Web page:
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Fishing with the Elk….Who was here first?

Another fun activity that we like while staying in the Rocky Mountains is fishing. Our favorite places to fish are the Big Thompson River in Moraine Park, Sprague Lake and Mary’s Lake. The only problem I have is that I haven’t been able to figure out how to get the trout to bite my hook. No matter what bait that I put in front of the trout’s face, it isn’t the one that they like. On the other hand, my grandsons seem to be able to intice the trout to bite their hooks. Last year my wife thought that she had the solution for me. She went out and bought me a shirt that said “Here fishy fishy“. Her plan was for me to wear that shirt every time that I went fishing. So far it hasn’t worked!

A few days ago we planned a trip to Moraine Park where the Big Thompson River flows. It is a beautiful place, just inside the Rocky Mountain National Park, with magnificent views of the mountains. The area is a large meadow where the river runs from the high mountains to the west to the lower mountains to the east. It is not only a favorite place for fishermen but is also a favorite place for elk to graze.

Early in the afternoon, my grandson and I gathered our fishing gear and headed out to Moraine Park. When we arrived, we noticed a crowd of people just beyond the area where we would park. Anytime there is a crowd of people on the road in the park, you know that there is a sighting of wildlife. Sure enough there was a large bull elk grazing on the edge of the river. We stopped there and managed to get some close up pictures of Mr. Elk. After we were satisfied with our pictures, we turned around and went to our favorite parking place, put on our wading boots and headed for the river.

As we headed for a place that we knew would have some fish, we could see some other elk in the distance. The closer we got to our fishing spot, the closer the elk got to us. There were about 25 elk in this herd with one very large bull elk who was definitely in charge. Not an elk that you would want to aggravate. Anyway, we proceeded to go about our business and fish. We hadn’t been there but a few minutes when the elk seem to be interested in what we were doing. They started to edge closer to us and we started to edge a little farther down the river. Their curiosity brought them ever closer to our position. You have to know that the Big Thompson river isn’t but about 20 feet wide in most areas in the park. When the elk are just on the other bank, they aren’t but about 20 feet from you. One of the elk cows (female) stepped down into the river about 15 feet from me so I decided to exit the river. The elk were not threatening us, they just felt that they owned the area and we were intruding. When Mr. Elk came close, my grandson said “Papa, we need to get out of here”. I had to agree, so we reeled in our lines and moved away in the other direction from the elk and let them have the river. After all, that is their home, not ours!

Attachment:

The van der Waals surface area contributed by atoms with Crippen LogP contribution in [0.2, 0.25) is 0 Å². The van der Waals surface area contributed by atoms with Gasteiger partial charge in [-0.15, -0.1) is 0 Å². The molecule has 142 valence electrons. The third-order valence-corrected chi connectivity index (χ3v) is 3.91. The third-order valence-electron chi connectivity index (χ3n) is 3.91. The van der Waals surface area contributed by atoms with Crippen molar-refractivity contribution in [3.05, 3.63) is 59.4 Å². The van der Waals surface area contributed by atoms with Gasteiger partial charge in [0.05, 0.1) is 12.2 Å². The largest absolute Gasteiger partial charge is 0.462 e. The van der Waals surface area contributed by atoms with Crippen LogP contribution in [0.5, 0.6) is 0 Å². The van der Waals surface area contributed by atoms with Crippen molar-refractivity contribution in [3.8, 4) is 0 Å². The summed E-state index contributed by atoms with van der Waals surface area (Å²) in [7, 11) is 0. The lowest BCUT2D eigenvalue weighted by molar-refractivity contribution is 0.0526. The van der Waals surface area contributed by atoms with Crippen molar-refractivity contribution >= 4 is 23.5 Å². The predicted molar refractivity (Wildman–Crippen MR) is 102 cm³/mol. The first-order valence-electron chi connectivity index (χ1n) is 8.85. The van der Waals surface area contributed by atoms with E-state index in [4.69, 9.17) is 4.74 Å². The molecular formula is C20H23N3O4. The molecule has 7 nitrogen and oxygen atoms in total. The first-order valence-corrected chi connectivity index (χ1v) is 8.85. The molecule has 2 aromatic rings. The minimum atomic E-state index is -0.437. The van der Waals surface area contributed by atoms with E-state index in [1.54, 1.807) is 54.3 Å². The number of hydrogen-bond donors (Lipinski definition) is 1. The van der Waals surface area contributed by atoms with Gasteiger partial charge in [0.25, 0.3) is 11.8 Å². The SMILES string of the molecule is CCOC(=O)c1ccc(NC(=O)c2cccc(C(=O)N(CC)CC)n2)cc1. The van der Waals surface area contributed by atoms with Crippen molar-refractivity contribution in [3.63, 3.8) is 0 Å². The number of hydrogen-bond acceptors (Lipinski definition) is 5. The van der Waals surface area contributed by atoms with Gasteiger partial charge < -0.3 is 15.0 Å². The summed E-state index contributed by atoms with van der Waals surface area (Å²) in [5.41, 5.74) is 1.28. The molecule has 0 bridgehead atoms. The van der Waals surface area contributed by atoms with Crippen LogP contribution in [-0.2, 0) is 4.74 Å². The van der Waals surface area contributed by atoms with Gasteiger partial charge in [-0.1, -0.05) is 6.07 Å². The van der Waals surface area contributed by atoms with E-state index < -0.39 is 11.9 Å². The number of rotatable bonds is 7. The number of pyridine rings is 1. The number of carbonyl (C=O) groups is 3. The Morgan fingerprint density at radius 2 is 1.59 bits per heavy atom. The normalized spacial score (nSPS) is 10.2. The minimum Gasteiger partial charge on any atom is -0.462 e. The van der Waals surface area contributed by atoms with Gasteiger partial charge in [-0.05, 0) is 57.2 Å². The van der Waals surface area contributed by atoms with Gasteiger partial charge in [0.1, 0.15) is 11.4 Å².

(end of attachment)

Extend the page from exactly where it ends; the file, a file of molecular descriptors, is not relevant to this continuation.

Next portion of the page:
It was truly and thrilling experience to have that many elk that close at one time. I think that if we had not moved, they would have come right up to us. Fortunately, the mating season hasn’t started so the elk weren’t aggressive. Once the rut starts, you don’t dare get as close as we were to them.

Estes Park and the Rocky Mountain National Park has one of the largest concentrations of elk in the country. It is a beautiful thing to see large groups of elk in downton Estes Park. It reminds me of all the white tail deer in the Hill Country of Texas. The biggest difference is the size of the animals and the fact that the elk roam Estes Park like they own the place. They have the right of way on the road and many times traffic has to stop until they decide to clear the road.

What a handsome guy!
Bull Elk

Where is our leader?
Herd of Elk

I think he went this way.
Herd of Elk

I think I see a trout! Where’s the fisherman?
More Elk

I think the fishing is over for now.
Brad in front of Elk

Now where did those girls go?
Bull Elk


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